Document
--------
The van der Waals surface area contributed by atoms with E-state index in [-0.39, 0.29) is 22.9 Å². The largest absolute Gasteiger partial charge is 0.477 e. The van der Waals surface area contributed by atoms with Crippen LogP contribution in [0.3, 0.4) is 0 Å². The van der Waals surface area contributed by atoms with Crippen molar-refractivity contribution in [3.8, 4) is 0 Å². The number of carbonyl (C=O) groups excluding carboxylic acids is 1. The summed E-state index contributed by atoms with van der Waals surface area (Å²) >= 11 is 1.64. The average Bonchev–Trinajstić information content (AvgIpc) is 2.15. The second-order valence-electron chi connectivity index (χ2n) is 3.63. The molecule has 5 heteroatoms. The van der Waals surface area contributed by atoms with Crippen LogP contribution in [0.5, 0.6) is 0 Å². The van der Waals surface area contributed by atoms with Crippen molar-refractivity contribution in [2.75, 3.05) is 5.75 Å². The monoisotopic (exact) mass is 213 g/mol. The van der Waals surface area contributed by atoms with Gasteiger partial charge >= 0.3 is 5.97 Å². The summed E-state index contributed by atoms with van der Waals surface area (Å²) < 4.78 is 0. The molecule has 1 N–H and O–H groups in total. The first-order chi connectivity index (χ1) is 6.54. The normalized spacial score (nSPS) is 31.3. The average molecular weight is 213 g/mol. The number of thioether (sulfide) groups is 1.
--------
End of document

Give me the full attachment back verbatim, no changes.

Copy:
The van der Waals surface area contributed by atoms with E-state index in [-0.39, 0.29) is 22.9 Å². The largest absolute Gasteiger partial charge is 0.477 e. The van der Waals surface area contributed by atoms with Crippen LogP contribution in [0.3, 0.4) is 0 Å². The van der Waals surface area contributed by atoms with Crippen molar-refractivity contribution in [3.8, 4) is 0 Å². The number of carbonyl (C=O) groups excluding carboxylic acids is 1. The summed E-state index contributed by atoms with van der Waals surface area (Å²) >= 11 is 1.64. The average Bonchev–Trinajstić information content (AvgIpc) is 2.15. The second-order valence-electron chi connectivity index (χ2n) is 3.63. The molecule has 5 heteroatoms. The van der Waals surface area contributed by atoms with Crippen LogP contribution in [0.5, 0.6) is 0 Å². The van der Waals surface area contributed by atoms with Crippen molar-refractivity contribution in [2.75, 3.05) is 5.75 Å². The monoisotopic (exact) mass is 213 g/mol. The van der Waals surface area contributed by atoms with Gasteiger partial charge >= 0.3 is 5.97 Å². The summed E-state index contributed by atoms with van der Waals surface area (Å²) < 4.78 is 0. The molecule has 1 N–H and O–H groups in total. The first-order chi connectivity index (χ1) is 6.54. The normalized spacial score (nSPS) is 31.3. The average molecular weight is 213 g/mol. The number of thioether (sulfide) groups is 1.